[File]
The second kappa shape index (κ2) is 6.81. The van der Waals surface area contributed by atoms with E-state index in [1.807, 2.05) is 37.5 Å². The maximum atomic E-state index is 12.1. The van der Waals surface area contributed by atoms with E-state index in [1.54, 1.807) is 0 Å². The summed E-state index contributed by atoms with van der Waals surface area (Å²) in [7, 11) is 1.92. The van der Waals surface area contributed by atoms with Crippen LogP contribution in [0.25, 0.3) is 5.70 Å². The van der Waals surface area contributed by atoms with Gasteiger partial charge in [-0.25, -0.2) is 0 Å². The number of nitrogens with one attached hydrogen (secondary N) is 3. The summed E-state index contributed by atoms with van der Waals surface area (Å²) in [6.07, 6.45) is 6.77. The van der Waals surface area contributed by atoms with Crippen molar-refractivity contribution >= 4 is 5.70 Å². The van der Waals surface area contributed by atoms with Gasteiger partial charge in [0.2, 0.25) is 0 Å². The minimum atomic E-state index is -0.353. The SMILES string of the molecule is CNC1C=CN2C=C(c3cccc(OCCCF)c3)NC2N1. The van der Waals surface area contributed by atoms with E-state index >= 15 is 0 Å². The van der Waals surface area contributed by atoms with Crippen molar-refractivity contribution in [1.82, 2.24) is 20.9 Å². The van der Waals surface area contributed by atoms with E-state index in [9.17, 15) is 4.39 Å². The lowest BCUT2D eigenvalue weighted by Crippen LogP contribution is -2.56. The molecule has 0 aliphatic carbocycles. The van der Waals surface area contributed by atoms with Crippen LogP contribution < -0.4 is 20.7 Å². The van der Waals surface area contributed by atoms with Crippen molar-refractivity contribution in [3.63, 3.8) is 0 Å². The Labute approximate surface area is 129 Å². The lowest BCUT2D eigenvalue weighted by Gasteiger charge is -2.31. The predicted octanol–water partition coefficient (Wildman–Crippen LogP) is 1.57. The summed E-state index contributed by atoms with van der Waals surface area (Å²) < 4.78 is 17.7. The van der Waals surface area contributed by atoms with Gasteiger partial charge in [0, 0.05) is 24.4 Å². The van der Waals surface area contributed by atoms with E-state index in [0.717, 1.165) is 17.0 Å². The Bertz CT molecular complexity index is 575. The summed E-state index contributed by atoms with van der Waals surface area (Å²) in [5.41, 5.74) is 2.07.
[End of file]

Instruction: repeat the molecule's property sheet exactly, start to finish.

The second kappa shape index (κ2) is 6.81. The van der Waals surface area contributed by atoms with E-state index in [1.807, 2.05) is 37.5 Å². The maximum atomic E-state index is 12.1. The van der Waals surface area contributed by atoms with E-state index in [1.54, 1.807) is 0 Å². The summed E-state index contributed by atoms with van der Waals surface area (Å²) in [7, 11) is 1.92. The van der Waals surface area contributed by atoms with Crippen LogP contribution in [0.25, 0.3) is 5.70 Å². The van der Waals surface area contributed by atoms with Gasteiger partial charge in [-0.25, -0.2) is 0 Å². The number of nitrogens with one attached hydrogen (secondary N) is 3. The summed E-state index contributed by atoms with van der Waals surface area (Å²) in [6.07, 6.45) is 6.77. The van der Waals surface area contributed by atoms with Crippen molar-refractivity contribution >= 4 is 5.70 Å². The van der Waals surface area contributed by atoms with Gasteiger partial charge in [0.2, 0.25) is 0 Å². The minimum atomic E-state index is -0.353. The SMILES string of the molecule is CNC1C=CN2C=C(c3cccc(OCCCF)c3)NC2N1. The van der Waals surface area contributed by atoms with E-state index >= 15 is 0 Å². The van der Waals surface area contributed by atoms with Crippen molar-refractivity contribution in [1.82, 2.24) is 20.9 Å². The van der Waals surface area contributed by atoms with E-state index in [9.17, 15) is 4.39 Å². The lowest BCUT2D eigenvalue weighted by Crippen LogP contribution is -2.56. The molecule has 0 aliphatic carbocycles. The van der Waals surface area contributed by atoms with Crippen LogP contribution < -0.4 is 20.7 Å². The van der Waals surface area contributed by atoms with Crippen molar-refractivity contribution in [3.63, 3.8) is 0 Å². The Labute approximate surface area is 129 Å². The lowest BCUT2D eigenvalue weighted by Gasteiger charge is -2.31. The predicted octanol–water partition coefficient (Wildman–Crippen LogP) is 1.57. The summed E-state index contributed by atoms with van der Waals surface area (Å²) < 4.78 is 17.7. The van der Waals surface area contributed by atoms with Gasteiger partial charge in [0, 0.05) is 24.4 Å². The van der Waals surface area contributed by atoms with E-state index in [0.717, 1.165) is 17.0 Å². The Bertz CT molecular complexity index is 575. The summed E-state index contributed by atoms with van der Waals surface area (Å²) in [5.41, 5.74) is 2.07.